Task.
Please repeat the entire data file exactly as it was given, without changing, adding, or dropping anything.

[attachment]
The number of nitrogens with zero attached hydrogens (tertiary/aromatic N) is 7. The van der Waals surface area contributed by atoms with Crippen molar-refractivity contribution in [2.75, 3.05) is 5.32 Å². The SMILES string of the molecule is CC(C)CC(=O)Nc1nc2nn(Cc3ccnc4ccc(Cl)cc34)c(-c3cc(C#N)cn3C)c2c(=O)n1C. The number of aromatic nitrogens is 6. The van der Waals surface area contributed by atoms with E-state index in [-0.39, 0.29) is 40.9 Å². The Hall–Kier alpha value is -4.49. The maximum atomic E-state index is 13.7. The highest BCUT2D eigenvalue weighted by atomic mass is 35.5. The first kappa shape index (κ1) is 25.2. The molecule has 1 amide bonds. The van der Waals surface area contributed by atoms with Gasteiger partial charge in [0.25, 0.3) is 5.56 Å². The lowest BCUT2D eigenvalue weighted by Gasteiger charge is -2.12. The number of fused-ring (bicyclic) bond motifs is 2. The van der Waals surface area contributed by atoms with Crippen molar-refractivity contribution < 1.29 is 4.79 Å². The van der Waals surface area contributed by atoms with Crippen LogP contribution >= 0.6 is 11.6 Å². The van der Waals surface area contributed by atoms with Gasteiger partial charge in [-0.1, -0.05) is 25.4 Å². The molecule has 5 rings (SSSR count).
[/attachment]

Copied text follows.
The number of nitrogens with zero attached hydrogens (tertiary/aromatic N) is 7. The van der Waals surface area contributed by atoms with Crippen molar-refractivity contribution in [2.75, 3.05) is 5.32 Å². The SMILES string of the molecule is CC(C)CC(=O)Nc1nc2nn(Cc3ccnc4ccc(Cl)cc34)c(-c3cc(C#N)cn3C)c2c(=O)n1C. The number of aromatic nitrogens is 6. The van der Waals surface area contributed by atoms with E-state index in [-0.39, 0.29) is 40.9 Å². The Hall–Kier alpha value is -4.49. The maximum atomic E-state index is 13.7. The highest BCUT2D eigenvalue weighted by atomic mass is 35.5. The first kappa shape index (κ1) is 25.2. The molecule has 1 amide bonds. The van der Waals surface area contributed by atoms with Gasteiger partial charge in [0.25, 0.3) is 5.56 Å². The lowest BCUT2D eigenvalue weighted by Gasteiger charge is -2.12. The number of fused-ring (bicyclic) bond motifs is 2. The van der Waals surface area contributed by atoms with Crippen molar-refractivity contribution < 1.29 is 4.79 Å². The van der Waals surface area contributed by atoms with Crippen LogP contribution >= 0.6 is 11.6 Å². The van der Waals surface area contributed by atoms with Gasteiger partial charge in [-0.1, -0.05) is 25.4 Å². The molecule has 5 rings (SSSR count).